For more information about AMD Instinct™ MI250 GPU performance, please click here.

Making the ROCm platform even easier to adopt

For ROCm users and developers, AMD is continually looking for ways to make ROCm easier to use, easier to deploy on systems and to provide learning tools and technical documents to support those efforts.

Helpful Resources:

  • Learn more about our latest AMD Instinct accelerators, including the new Instinct MI210 PCIe® form factor GPU recently added to the family of AMD Instinct MI200 series of accelerators and supporting partner server solutions in our AMD Instinct Server Solutions Catalog.
  • The ROCm web pages provide an overview of the platform and what it includes, along with markets and workloads it supports.
  • ROCm Information Portal is a new one-stop portal for users and developers that posts the latestI_Hub.png versions of ROCm along with API and support documentation. This portal also now hosts the ROCm Learning Center to help introduce the ROCm platform to new users, as well as to provide existing users with curated videos, webinars, labs, and tutorials to help in developing and deploying systems on the platform. It replaces the former documentation and learning sites.
  • AMD Infinity Hub gives you access to HPC applications and ML frameworks packaged as containers and ready to run. You can also access the ROCm Application Catalog, which includes an up-to-date listing of ROCm enabled applications. 
  • AMD Accelerator Cloud offers remote access to test code and applications in the cloud, on the latest AMD Instinct™ accelerators and ROCm software.

 

Mahesh Balasubramanian, Guy Ludden, & Bryce Mackin are in the AMD Instinct™ GPU product Marketing Group for AMD. Their postings are their own opinions and may not represent AMD’s positions, strategies or opinions. Links to third party sites are provided for convenience and unless explicitly stated, AMD is not responsible for the contents of such linked sites and no endorsement is implied.

 #211065502-E_1921x450 (amd.com Mega Banner).jpg

 Endnotes:

  1. Source as of June 2022 Top500 list: https://www.top500.org/lists/top500/2022/06/
  2. World’s fastest data center GPU is the AMD Instinct™ MI250X. Calculations conducted by AMD Performance Labs as of Sep 15, 2021, for the AMD Instinct™ MI250X (128GB HBM2e OAM module) accelerator at 1,700 MHz peak boost engine clock resulted in 95.7 TFLOPS peak theoretical double precision (FP64 Matrix), 47.9 TFLOPS peak theoretical double precision (FP64), 95.7 TFLOPS peak theoretical single precision matrix (FP32 Matrix), 47.9 TFLOPS peak theoretical single precision (FP32), 383.0 TFLOPS peak theoretical half precision (FP16), and 383.0 TFLOPS peak theoretical Bfloat16 format precision (BF16) floating-point performance. Calculations conducted by AMD Performance Labs as of Sep 18, 2020 for the AMD Instinct™ MI100 (32GB HBM2 PCIe® card) accelerator at 1,502 MHz peak boost engine clock resulted in 11.54 TFLOPS peak theoretical double precision (FP64), 46.1 TFLOPS peak theoretical single precision matrix (FP32), 23.1 TFLOPS peak theoretical single precision (FP32), 184.6 TFLOPS peak theoretical half precision (FP16) floating-point performance. Published results on the NVidia Ampere A100 (80GB) GPU accelerator, boost engine clock of 1410 MHz, resulted in 19.5 TFLOPS peak double precision tensor cores (FP64 Tensor Core), 9.7 TFLOPS peak double precision (FP64). 19.5 TFLOPS peak single precision (FP32), 78 TFLOPS peak half precision (FP16), 312 TFLOPS peak half precision (FP16 Tensor Flow), 39 TFLOPS peak Bfloat 16 (BF16), 312 TFLOPS peak Bfloat16 format precision (BF16 Tensor Flow), theoretical floating-point performance. The TF32 data format is not IEEE compliant and not included in this comparison. https://www.nvidia.com/content/dam/en-zz/Solutions/Data-Center/nvidia-ampere-architecture-whitepaper..., page 15, Table 1. MI200-01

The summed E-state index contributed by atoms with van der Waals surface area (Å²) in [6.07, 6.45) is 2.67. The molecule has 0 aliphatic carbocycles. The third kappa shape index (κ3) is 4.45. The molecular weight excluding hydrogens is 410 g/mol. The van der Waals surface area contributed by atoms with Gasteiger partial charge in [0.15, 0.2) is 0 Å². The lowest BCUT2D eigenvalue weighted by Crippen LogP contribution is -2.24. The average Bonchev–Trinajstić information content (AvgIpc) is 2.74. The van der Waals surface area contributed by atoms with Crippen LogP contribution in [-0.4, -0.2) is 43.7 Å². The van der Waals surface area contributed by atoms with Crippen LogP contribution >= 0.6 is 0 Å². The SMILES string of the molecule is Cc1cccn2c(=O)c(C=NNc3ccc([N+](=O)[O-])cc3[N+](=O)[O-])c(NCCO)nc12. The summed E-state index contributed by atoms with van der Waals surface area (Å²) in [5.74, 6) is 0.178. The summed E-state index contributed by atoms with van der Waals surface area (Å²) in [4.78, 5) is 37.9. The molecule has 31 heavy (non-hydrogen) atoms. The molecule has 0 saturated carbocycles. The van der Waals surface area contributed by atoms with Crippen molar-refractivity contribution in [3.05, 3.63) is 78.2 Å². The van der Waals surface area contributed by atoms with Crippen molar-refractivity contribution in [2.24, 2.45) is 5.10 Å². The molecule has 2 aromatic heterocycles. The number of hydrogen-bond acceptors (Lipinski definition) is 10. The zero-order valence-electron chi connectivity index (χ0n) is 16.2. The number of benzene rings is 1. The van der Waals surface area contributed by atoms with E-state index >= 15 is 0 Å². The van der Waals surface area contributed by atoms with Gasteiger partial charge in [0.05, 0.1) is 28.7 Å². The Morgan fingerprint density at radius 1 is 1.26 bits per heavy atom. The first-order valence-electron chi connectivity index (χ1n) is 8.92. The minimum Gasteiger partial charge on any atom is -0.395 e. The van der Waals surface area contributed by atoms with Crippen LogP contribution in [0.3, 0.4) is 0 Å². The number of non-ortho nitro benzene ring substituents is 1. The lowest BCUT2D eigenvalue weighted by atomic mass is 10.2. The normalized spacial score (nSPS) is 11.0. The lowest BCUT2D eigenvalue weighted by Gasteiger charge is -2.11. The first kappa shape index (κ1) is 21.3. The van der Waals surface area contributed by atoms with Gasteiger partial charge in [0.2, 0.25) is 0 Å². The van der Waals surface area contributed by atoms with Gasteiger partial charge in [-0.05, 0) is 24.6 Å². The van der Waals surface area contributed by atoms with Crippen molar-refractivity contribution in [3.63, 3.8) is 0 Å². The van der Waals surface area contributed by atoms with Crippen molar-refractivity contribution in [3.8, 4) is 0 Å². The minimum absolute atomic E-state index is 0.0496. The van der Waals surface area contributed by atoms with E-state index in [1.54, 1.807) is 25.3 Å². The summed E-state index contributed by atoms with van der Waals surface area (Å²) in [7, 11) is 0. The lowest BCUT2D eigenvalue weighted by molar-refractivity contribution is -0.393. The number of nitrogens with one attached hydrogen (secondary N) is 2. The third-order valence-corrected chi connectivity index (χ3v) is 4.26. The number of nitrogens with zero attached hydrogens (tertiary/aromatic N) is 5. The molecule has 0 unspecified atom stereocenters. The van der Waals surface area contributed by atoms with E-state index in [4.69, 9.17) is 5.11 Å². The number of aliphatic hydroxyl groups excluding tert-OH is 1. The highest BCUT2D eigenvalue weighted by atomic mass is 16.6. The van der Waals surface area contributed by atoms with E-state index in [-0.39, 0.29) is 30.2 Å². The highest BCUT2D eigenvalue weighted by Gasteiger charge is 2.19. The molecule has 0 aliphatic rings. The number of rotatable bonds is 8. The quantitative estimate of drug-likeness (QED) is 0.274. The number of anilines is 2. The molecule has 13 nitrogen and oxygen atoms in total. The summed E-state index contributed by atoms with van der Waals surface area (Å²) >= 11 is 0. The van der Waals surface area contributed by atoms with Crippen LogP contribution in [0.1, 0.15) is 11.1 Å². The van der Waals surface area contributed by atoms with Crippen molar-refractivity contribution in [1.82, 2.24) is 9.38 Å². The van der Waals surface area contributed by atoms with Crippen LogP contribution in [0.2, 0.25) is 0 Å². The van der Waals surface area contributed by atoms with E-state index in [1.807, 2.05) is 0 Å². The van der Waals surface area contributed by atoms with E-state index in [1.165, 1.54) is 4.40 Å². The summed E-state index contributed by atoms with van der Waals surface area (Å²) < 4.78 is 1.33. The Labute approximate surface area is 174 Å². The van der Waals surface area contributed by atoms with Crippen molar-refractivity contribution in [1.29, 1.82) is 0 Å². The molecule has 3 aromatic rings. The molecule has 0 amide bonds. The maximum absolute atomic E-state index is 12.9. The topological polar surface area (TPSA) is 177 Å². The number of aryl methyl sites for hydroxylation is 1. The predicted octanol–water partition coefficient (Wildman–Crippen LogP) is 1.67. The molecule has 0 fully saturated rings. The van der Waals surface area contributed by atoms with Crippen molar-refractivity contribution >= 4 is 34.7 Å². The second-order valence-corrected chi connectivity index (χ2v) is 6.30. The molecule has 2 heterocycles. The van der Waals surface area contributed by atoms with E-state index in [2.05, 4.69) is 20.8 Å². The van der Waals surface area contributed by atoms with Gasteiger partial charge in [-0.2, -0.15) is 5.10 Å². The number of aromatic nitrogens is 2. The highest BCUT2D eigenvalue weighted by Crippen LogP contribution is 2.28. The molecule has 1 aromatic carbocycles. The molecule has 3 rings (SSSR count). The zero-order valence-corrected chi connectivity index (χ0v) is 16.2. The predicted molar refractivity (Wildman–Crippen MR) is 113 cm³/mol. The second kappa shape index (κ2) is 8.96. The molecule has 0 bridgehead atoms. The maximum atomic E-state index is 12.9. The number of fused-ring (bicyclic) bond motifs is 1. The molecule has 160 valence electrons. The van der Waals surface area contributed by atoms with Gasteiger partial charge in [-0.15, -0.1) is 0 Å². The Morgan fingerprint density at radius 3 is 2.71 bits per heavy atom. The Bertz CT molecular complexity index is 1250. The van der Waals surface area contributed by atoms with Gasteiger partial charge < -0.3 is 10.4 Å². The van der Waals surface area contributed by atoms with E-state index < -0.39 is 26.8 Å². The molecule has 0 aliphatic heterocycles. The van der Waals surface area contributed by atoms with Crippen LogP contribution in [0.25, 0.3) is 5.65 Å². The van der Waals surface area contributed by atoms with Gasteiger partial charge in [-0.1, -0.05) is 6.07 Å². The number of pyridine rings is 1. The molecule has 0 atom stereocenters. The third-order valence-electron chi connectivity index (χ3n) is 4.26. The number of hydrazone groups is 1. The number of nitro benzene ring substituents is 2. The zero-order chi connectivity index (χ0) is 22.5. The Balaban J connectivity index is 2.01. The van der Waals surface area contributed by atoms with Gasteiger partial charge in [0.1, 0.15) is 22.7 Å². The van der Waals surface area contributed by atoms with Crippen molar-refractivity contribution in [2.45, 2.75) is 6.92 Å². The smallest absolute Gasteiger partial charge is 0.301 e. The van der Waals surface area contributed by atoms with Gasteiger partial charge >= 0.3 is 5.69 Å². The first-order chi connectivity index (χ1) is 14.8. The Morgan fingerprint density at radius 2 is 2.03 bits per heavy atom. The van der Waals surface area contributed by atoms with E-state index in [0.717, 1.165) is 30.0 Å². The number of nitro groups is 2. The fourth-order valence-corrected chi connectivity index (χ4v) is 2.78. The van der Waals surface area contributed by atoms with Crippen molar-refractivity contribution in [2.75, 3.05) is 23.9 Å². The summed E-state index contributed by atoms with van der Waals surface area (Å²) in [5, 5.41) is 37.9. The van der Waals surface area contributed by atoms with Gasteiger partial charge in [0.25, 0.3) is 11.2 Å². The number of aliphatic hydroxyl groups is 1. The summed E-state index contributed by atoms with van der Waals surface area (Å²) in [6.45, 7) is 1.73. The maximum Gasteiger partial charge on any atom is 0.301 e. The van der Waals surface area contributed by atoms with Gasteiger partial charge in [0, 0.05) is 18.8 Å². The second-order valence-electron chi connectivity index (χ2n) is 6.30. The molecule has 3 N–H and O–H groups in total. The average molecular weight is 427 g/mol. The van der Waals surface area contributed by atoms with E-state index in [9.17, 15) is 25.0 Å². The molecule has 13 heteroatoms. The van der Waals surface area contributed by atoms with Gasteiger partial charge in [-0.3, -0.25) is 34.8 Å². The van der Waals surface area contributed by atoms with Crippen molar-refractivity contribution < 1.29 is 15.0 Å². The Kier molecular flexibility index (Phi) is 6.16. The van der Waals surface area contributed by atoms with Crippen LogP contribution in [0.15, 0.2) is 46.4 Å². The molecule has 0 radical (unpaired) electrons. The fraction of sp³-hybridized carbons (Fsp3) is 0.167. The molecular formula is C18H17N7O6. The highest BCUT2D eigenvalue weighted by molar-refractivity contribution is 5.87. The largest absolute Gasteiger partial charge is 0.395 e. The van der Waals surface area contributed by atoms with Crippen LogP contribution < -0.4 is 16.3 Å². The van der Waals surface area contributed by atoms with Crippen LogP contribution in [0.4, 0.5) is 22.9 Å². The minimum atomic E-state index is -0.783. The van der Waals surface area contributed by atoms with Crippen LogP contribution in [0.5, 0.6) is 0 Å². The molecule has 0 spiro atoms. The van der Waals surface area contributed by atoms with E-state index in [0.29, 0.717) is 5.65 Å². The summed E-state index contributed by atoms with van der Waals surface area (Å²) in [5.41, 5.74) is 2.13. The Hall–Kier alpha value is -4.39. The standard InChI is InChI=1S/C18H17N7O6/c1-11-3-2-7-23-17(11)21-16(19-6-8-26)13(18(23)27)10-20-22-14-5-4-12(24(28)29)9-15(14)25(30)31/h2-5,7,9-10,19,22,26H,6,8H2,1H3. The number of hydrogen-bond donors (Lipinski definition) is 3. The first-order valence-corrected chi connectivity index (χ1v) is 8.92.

3. Calculations conducted by AMD Performance Labs as of Sep 15, 2021, for the AMD Instinct™ MI250X (128GB HBM2e OAM module) 500 Watt accelerator at 1,700 MHz peak boost engine clock resulted in 95.7 TFLOPS peak theoretical double precision (FP64 Matrix), 47.9 TFLOPS peak theoretical double precision (FP64 vector) floating-point performance. The Nvidia A100 SXM (80 GB) accelerator (400W) with boost engine clock of 1410 MHz results in 19.5 TFLOPS peak theoretical double precision (FP64 Tensor Core), 9.7TF TFLOPS peak theoretical double precision (FP64 vector) floating-point performance. MI200-40